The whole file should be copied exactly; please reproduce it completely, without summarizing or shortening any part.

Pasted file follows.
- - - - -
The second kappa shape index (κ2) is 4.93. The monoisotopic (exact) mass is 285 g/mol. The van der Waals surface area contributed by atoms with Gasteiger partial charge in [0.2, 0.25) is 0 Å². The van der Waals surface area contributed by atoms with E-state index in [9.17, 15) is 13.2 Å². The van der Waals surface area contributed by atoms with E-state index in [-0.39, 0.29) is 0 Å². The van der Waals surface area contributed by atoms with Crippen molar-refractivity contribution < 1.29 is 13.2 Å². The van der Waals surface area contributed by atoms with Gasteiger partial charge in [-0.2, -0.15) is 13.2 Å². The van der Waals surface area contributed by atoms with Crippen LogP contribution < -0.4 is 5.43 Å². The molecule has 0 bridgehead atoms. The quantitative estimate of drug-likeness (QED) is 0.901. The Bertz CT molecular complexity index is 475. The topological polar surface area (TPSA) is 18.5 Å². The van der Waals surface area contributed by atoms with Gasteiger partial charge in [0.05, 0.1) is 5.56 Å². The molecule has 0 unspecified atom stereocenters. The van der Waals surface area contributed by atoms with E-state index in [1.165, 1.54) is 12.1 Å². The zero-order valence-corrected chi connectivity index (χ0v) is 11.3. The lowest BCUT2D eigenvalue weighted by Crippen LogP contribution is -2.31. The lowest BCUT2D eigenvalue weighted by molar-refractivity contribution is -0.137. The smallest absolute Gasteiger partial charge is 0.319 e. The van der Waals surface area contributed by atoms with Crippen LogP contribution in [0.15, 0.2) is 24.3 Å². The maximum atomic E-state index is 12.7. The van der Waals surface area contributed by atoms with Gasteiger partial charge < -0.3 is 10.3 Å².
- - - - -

The second kappa shape index (κ2) is 4.93. The monoisotopic (exact) mass is 285 g/mol. The van der Waals surface area contributed by atoms with Gasteiger partial charge in [0.2, 0.25) is 0 Å². The van der Waals surface area contributed by atoms with E-state index in [9.17, 15) is 13.2 Å². The van der Waals surface area contributed by atoms with E-state index in [-0.39, 0.29) is 0 Å². The van der Waals surface area contributed by atoms with Crippen molar-refractivity contribution < 1.29 is 13.2 Å². The van der Waals surface area contributed by atoms with Gasteiger partial charge in [-0.2, -0.15) is 13.2 Å². The van der Waals surface area contributed by atoms with Crippen LogP contribution < -0.4 is 5.43 Å². The molecule has 0 bridgehead atoms. The quantitative estimate of drug-likeness (QED) is 0.901. The Bertz CT molecular complexity index is 475. The topological polar surface area (TPSA) is 18.5 Å². The van der Waals surface area contributed by atoms with Gasteiger partial charge in [0.05, 0.1) is 5.56 Å². The molecule has 0 unspecified atom stereocenters. The van der Waals surface area contributed by atoms with E-state index in [1.165, 1.54) is 12.1 Å². The zero-order valence-corrected chi connectivity index (χ0v) is 11.3. The lowest BCUT2D eigenvalue weighted by Crippen LogP contribution is -2.31. The lowest BCUT2D eigenvalue weighted by molar-refractivity contribution is -0.137. The smallest absolute Gasteiger partial charge is 0.319 e. The van der Waals surface area contributed by atoms with Crippen LogP contribution in [0.15, 0.2) is 24.3 Å². The maximum atomic E-state index is 12.7. The van der Waals surface area contributed by atoms with Gasteiger partial charge < -0.3 is 10.3 Å².